Nearly three years have passed since I last used this space to issue a general call for your opinions, your topic ideas and, yes, even your gripes. And in today's world of communication, three years can feel like three generations. In fact, the last time I wrote on this subject in 2008, yours truly was the only blogger on a newly designed Addiction Professional website, and the Letters section on these pages remained the primary mechanism for reader feedback on an article.
A lot has changed for the better around here.
While I still blog and you still often want your article comments printed on magazine stock, our website (www.addictionpro.com) has become a vibrant source of reader commentary and exclusive article content. I want to address briefly a few developments I consider important not only in the effort to respond to how we all seek information today, but also to the goal of enhancing the relevance of our print magazine, still the cornerstone of our work.
In early February, our Addiction Professional's group on LinkedIn reached the 1,000-member mark. That might not constitute a world record, but if you go to our website and join in (you can join our other social media outlets there as well), you'll see that the group has become an active meeting place for problem-solving and debate. This all connects to what you see on these printed pages, as the most active dialogues often fuel the next highlighted feature article topic.
Some of you who haven't regularly visited the website might not realize that the text of each print issue of Addiction Professional is also posted on the site, around the same time your issue arrives in the mail. This allows us to publish comments on individual articles in a more timely fashion than what our print magazine's production schedule permits. A simple registration process (found at the end of each posted article) allows you to submit comments, questions for authors, etc., on any article that interests or inspires you.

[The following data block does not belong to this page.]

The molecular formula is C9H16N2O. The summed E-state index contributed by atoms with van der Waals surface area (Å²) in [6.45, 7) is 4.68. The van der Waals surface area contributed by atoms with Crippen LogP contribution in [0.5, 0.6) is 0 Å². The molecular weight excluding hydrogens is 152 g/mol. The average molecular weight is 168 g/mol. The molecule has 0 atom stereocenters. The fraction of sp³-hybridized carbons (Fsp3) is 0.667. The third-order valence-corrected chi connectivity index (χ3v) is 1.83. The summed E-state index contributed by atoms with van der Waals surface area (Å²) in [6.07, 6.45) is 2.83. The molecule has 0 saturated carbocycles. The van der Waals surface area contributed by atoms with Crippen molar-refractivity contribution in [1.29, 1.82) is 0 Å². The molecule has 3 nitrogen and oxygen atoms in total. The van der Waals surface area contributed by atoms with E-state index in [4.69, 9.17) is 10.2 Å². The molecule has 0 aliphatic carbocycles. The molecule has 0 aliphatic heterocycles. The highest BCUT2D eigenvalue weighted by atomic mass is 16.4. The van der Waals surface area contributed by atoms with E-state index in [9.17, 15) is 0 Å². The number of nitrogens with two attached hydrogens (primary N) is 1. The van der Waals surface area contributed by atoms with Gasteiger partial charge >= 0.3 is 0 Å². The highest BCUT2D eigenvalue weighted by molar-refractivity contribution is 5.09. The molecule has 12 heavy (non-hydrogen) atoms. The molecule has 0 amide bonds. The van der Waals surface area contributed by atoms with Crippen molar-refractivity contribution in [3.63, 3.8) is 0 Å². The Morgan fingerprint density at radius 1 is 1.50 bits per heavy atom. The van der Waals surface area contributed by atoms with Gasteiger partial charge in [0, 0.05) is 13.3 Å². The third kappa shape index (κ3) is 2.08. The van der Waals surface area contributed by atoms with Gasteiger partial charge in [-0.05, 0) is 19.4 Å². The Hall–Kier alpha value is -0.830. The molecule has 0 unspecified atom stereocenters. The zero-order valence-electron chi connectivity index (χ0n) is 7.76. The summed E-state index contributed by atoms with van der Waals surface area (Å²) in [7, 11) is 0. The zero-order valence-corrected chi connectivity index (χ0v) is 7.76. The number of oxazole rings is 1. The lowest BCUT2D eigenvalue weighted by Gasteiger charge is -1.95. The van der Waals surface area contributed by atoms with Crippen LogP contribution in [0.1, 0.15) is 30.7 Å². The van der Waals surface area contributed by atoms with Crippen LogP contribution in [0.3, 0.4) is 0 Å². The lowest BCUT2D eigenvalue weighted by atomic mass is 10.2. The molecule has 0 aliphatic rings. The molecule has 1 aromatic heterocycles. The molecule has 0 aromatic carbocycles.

The high volume of response we received to Steven Scanlan, MD's November/December 2010 column critical of buprenorphine as maintenance medicine (and the rebuttal from physicians that was printed in the January/February 2011 issue) convinced us to dig deeper on the evolving role of medications in addiction treatment and how clinicians are positioning themselves. Look for more on this subject in the May/June issue, and be sure to read the letters from readers that we've printed in this edition.
Finally, a word to all aspiring writers. The outlets for your clinical expertise or your point of view are now limitless. We now consider all unsolicited manuscripts we receive for either the print magazine or the website. You'll find particular advantages to each medium. If you believe you have a strong preference for one over the other, contact me before you submit your manuscript at (401) 353-1316 or firstname.lastname@example.org and we can talk about how to tailor your article accordingly.
Like the treatment advocate who wants all possible pathways to recovery to be open to clients, we don't steer you to only one vehicle for expressing yourself. We just want you to be involved in the discussion.
Gary A. Enos, Editor Addiction Professional 2011 March-April;9(2):6
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